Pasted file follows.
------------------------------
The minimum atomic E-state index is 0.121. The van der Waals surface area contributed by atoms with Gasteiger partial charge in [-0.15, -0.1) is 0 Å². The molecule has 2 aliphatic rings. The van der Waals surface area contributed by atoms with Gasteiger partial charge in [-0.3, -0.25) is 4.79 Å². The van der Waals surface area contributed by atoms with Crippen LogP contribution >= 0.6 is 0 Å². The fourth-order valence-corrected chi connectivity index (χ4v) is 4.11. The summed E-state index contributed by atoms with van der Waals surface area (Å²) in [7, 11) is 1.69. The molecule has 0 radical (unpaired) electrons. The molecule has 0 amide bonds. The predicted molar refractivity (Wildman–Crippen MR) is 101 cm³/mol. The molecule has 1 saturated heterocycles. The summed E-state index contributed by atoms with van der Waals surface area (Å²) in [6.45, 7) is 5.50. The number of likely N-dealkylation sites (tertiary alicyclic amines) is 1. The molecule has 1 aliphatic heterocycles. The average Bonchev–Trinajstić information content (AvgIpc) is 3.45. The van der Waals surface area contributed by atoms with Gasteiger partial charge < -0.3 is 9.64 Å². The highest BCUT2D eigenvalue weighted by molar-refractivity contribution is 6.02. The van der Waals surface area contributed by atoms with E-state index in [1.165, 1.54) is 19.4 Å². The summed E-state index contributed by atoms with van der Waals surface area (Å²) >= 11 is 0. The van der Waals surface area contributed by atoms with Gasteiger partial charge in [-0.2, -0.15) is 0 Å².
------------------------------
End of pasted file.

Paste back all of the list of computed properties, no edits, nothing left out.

The minimum atomic E-state index is 0.121. The van der Waals surface area contributed by atoms with Gasteiger partial charge in [-0.15, -0.1) is 0 Å². The molecule has 2 aliphatic rings. The van der Waals surface area contributed by atoms with Gasteiger partial charge in [-0.3, -0.25) is 4.79 Å². The van der Waals surface area contributed by atoms with Crippen LogP contribution >= 0.6 is 0 Å². The fourth-order valence-corrected chi connectivity index (χ4v) is 4.11. The summed E-state index contributed by atoms with van der Waals surface area (Å²) in [7, 11) is 1.69. The molecule has 0 radical (unpaired) electrons. The molecule has 0 amide bonds. The predicted molar refractivity (Wildman–Crippen MR) is 101 cm³/mol. The molecule has 1 saturated heterocycles. The summed E-state index contributed by atoms with van der Waals surface area (Å²) in [6.45, 7) is 5.50. The number of likely N-dealkylation sites (tertiary alicyclic amines) is 1. The molecule has 1 aliphatic heterocycles. The average Bonchev–Trinajstić information content (AvgIpc) is 3.45. The van der Waals surface area contributed by atoms with Gasteiger partial charge < -0.3 is 9.64 Å². The highest BCUT2D eigenvalue weighted by molar-refractivity contribution is 6.02. The van der Waals surface area contributed by atoms with E-state index in [1.165, 1.54) is 19.4 Å². The summed E-state index contributed by atoms with van der Waals surface area (Å²) >= 11 is 0. The van der Waals surface area contributed by atoms with Gasteiger partial charge in [-0.2, -0.15) is 0 Å².